In the debate over the origin of Bluebeard, the identity of the knight has been variously attributed. Some see him as a medieval serial killer of noble birth while others associate him with sundry historical wife-killers. This is an entirely understandable interpretation of the brutal acts at the heart of this fairy tale. But the story also shares many of the elements of a romance and is therefore often read through the prism of such themes: a knight seeks to win the favor of a lady, courtship and marriage follow, expectations and conflicts arise within the marriage, the plucky heroine must develop ingenuity in the face of danger and the trajectory of her personal development is traced.
In German mythology the beards of important proto-historical kings were often color-coded. According to folk tradition, Charlemagne had a white, pointy beard, which in some descriptions was said to be gold (although supposedly in real life he was bald and had no beard at all). Kings Otto, Olaf and Friedrich Barbarossa were said to have red beards. The color of the beard was significant because it tied the king to a specific deity. Quite often the deity was Thor or Donar. Thor’s father was Woton, the god of the heavens. His mother was Nirdu-Fricka, the goddess of earth. Thor’s realm therefore was everything in between heaven and earth. His thunder and lightening announced rain, the life-giving element essential for crops, cattle, the fecundity of the earth and life itself. Thor’s beard was red, because this was the color most often associated with lightening in the minds of many Germanic tribes. However the North Friesian and Prussian tribes referred to the blue shimmer of the lightening god. Storms were thought to unleash a blue whip or the blue flame of the god. The beard of the deity was invoked to ward off danger or curse opponents: Donnerwetter! (Thunder Weather!) Blaue Feuer! (Blue Fire!) or in maledictions: Der Donner schlage Dich! (May thunder strike you down!) The lightening itself was likened to the arrows the god shot from heaven or the wedge-shaped stones catapulted by the god with his hammer or axe. Thor drove a cart pulled by goats, which were sacred to him. The skins of sacrificed goats were hung on poles or trees as weather charms. In this role as weather or thunder god, the deity was extremely important to pre-Christian tribes. The Lithuanian thunder god was called Perkunas and he purportedly had a black, crinkly beard. Zeus was the thunder god of the Greeks and by some accounts had a white beard. The Slavonic god was known as the Striker and had a tawny colored beard. In short, you knew the god and the earthly king he was associated with by the color of the beard.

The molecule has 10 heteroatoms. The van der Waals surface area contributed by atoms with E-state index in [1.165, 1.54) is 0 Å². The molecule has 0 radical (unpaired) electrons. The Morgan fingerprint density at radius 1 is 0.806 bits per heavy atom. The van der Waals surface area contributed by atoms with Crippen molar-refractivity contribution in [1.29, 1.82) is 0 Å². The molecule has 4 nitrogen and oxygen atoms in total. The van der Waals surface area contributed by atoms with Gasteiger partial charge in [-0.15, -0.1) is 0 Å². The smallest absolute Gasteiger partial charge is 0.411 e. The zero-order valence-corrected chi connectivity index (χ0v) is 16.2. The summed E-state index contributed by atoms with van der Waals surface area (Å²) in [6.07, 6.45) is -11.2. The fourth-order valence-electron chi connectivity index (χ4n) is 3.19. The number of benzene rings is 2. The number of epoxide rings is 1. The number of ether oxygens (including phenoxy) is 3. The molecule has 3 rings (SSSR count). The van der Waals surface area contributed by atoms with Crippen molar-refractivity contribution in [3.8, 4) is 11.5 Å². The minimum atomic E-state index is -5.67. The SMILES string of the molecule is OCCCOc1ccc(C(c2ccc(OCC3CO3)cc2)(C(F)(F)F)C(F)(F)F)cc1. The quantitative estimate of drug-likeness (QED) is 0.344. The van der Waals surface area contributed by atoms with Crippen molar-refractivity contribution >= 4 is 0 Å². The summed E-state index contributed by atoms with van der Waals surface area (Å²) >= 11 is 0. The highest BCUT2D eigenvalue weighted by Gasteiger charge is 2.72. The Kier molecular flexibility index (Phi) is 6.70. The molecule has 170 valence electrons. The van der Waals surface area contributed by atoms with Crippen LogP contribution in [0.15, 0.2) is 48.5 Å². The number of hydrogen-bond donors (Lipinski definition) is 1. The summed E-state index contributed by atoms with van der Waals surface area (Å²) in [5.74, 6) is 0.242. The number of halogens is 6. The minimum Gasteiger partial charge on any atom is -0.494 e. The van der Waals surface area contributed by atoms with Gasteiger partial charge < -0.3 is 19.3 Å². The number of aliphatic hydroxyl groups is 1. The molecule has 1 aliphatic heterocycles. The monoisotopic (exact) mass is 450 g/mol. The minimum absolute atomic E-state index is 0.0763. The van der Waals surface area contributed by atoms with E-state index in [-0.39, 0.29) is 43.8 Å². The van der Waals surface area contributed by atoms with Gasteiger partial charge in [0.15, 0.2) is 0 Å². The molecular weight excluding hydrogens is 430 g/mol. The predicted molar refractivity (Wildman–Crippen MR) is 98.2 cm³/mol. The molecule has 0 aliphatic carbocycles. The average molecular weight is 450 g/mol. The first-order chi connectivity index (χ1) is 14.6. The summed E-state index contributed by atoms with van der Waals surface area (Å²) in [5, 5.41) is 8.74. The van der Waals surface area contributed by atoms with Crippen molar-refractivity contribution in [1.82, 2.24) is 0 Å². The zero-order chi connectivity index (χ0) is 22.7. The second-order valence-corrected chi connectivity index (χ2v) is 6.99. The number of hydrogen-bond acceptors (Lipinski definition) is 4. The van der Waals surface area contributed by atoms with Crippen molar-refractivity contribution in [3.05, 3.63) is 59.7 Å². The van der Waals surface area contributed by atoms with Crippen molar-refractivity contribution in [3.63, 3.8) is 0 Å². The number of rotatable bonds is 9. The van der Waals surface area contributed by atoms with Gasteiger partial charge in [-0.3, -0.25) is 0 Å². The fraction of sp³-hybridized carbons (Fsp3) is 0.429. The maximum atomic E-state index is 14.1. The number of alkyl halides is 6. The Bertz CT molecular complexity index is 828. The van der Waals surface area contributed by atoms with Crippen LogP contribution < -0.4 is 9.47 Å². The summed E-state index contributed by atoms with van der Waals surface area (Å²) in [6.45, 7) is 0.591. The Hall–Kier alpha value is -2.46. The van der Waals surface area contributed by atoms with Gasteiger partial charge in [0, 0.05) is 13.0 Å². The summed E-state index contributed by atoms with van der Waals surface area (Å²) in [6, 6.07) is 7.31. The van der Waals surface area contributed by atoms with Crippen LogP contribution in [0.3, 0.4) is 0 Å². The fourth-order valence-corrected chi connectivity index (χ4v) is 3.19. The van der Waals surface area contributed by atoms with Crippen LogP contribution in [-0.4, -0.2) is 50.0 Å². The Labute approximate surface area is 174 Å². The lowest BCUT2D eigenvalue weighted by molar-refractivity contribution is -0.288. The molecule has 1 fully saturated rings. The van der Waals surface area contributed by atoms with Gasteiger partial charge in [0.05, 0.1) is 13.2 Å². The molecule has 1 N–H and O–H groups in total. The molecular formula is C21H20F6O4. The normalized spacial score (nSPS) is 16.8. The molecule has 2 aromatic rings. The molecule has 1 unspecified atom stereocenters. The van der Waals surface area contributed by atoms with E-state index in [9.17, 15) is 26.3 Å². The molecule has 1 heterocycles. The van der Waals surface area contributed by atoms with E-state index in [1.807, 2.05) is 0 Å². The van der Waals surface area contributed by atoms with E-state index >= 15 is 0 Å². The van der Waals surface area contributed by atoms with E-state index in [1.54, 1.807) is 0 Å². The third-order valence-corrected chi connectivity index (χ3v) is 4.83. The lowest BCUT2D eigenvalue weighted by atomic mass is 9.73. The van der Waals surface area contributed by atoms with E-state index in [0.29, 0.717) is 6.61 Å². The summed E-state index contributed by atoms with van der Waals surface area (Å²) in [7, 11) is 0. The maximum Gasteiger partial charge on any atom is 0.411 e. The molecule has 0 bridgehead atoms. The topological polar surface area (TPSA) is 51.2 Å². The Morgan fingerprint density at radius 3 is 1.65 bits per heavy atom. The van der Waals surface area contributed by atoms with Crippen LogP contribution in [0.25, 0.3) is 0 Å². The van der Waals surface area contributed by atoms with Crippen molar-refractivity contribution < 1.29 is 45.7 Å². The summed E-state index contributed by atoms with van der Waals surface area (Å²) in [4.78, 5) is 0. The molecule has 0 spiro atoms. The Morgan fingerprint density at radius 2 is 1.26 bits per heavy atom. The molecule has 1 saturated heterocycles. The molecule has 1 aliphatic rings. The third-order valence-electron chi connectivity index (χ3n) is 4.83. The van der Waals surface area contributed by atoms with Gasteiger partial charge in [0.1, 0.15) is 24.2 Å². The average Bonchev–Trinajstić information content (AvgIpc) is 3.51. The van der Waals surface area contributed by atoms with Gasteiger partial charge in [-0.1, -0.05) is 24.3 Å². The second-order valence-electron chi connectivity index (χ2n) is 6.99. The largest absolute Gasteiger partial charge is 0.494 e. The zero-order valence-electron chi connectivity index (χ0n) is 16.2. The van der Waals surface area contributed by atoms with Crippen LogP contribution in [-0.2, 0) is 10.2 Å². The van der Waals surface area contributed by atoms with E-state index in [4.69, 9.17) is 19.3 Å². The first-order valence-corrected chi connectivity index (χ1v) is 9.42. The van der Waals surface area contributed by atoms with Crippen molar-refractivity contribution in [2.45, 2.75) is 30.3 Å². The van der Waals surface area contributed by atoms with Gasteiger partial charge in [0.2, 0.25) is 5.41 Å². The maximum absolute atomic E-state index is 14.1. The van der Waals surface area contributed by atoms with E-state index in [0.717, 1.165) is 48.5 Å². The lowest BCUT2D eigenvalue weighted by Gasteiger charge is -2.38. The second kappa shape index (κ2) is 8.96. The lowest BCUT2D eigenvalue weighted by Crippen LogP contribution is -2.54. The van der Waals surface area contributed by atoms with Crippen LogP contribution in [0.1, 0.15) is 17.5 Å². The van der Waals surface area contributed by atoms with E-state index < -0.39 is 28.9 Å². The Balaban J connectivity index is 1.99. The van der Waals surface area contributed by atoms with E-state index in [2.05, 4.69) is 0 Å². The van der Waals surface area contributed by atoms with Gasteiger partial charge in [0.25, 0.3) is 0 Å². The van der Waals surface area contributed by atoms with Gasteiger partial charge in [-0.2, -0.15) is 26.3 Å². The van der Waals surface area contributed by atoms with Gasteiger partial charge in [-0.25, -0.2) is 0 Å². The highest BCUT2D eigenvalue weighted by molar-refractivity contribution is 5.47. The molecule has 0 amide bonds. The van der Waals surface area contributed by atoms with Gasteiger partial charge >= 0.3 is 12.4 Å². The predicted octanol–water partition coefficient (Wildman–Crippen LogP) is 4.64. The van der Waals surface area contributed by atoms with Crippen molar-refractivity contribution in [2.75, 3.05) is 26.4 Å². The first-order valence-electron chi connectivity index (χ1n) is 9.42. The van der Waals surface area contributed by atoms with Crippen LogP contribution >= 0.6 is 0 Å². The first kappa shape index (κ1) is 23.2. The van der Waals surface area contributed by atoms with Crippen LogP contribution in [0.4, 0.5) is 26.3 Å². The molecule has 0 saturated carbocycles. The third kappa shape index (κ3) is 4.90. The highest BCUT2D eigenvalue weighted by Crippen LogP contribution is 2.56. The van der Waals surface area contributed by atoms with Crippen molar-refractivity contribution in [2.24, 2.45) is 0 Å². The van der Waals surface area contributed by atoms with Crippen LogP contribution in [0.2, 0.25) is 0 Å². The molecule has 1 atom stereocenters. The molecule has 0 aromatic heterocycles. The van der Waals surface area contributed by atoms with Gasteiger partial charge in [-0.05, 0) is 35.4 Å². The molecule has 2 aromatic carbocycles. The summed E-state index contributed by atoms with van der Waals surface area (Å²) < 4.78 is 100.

As controller of weather, fertility and crops the god must have seemed fickle, capricious or even bi-polar. The bounty-bringing divinity was just as likely to send a bolt from heaven, striking the head of his victim and severing it from his body with hammer or axe. To appease such an inconstant god, sacrifices were offered. The blood or body parts of the victim were ritually poured or scattered over the ground, the carcass hung on a tree or pole or the body was burned. Animal sacrifice was common but human sacrifice has also been chronicled. It was believed these actions were essential to ward off the wrath of the god and assure the fertility of the earth. Folk memories of these rituals have been incorporated in numerous myths, but perhaps the stories of Osiris and Attis are the most representative. In Norse mythology the god Odin is both sacrificed to and sacrificed as victim. In fact the god-as-sacrifice is a common theme. These myths reflect a belief that the cycle of life-death-rebirth was crucial for the renewal of the earth. In the myth of Thor, the deity kills and consumes his goats each day. But in the evening he wondrously resuscitates them.